The story is an inspirational account of the world of a blind and deaf girl, and how she triumphs over her disabilities, going to school and college, facing exams and learning to enjoy the simple things in life. Some of her concerns are common to all young people of her age, but other concerns arose exclusively out of her desire to triumph over her disabilities. The book shows us the perception of a person who has been denied sight and sound and struggles to understand the world and interact with those around her. It also shows us how normal people can help to aid those with disabilities.
Helen Adams Keller was born on 27 June 1880, in the north-west Alabama city of Tuscumbia. Her father was a retired Confederate army captain and editor of a local newspaper The North Alabamian, while her mother, Kate, was an educated young woman from Memphis. Helen had a younger brother, Phillips Brooks and a sister, Mildred.
When Helen was nineteen months old, she was afflicted by an unknown illness, possibly scarlet fever or meningitis, which left her deaf and blind. Helen, who was an extremely intelligent child, tried to understand her surroundings through touch, smell and taste; and by the age of seven, Helen had developed nearly sixty hand gestures to communicate with her parents and ask for things. However, she was often frustrated by her inability to express herself. With the help of her teacher, Anne Sullivan, Helen learned the manual alphabet and started communicating with fingerspelling. Within a few months of working with Anne, Helen’s vocabulary increased to hundreds of words and simple sentences. Anne also taught Helen how to read braille and raised type, and to print block letters. By the age of nine, Helen began to learn to speak and read lips.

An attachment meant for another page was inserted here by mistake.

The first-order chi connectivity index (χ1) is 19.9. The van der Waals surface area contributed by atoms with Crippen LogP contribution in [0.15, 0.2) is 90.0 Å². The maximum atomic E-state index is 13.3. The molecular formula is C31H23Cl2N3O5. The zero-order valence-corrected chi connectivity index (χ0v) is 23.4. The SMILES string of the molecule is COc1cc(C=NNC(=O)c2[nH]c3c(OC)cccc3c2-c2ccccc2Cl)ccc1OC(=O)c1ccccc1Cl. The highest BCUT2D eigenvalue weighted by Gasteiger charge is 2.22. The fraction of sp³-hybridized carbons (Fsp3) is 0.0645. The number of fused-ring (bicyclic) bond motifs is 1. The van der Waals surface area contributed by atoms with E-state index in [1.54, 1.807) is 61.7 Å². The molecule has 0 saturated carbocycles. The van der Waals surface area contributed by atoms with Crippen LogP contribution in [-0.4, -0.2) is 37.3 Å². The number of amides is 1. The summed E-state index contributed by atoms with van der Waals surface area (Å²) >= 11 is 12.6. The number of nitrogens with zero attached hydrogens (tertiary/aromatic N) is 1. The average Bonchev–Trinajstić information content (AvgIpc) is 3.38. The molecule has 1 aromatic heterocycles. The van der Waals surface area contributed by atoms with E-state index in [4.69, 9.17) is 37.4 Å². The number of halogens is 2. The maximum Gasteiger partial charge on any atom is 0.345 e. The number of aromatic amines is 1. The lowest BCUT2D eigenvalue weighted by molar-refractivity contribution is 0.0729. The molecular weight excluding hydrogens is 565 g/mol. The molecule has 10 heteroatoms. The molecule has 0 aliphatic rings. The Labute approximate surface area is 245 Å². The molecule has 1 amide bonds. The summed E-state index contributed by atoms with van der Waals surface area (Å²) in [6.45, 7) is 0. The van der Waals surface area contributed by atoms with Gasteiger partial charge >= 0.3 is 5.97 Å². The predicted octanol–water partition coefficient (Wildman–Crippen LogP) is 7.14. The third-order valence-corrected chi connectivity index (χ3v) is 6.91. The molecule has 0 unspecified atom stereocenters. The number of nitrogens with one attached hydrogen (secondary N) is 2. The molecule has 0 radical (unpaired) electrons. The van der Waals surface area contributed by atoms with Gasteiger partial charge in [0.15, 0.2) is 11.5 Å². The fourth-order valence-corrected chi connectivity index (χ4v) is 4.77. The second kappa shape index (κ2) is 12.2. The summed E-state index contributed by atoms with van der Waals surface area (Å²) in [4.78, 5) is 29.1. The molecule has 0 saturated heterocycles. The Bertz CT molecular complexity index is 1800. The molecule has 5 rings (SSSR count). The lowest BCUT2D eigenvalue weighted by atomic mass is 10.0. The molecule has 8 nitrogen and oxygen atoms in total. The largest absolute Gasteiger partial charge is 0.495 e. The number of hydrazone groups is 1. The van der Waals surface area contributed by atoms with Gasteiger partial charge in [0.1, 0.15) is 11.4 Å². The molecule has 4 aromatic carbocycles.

Helen attended Perkins School for the Blind for four years. She then spent a year at the Cambridge School for Young Ladies to prepare for Radcliffe College. In 1904, she graduated from Radcliffe and became the first deaf-blind person to earn a Bachelor of Arts degree.
While in college, Keller undertook an essay assignment that eventually took the shape of her autobiography The Story of My Life in 1903. In this book, Helen chronicled her education and the first twenty-three years with her teacher and friend, Anne Sullivan providing supplementary accounts of the teaching process. The autobiography went on to become an almost unparalleled bestseller in multiple languages and laid the foundation of Keller’s literary career.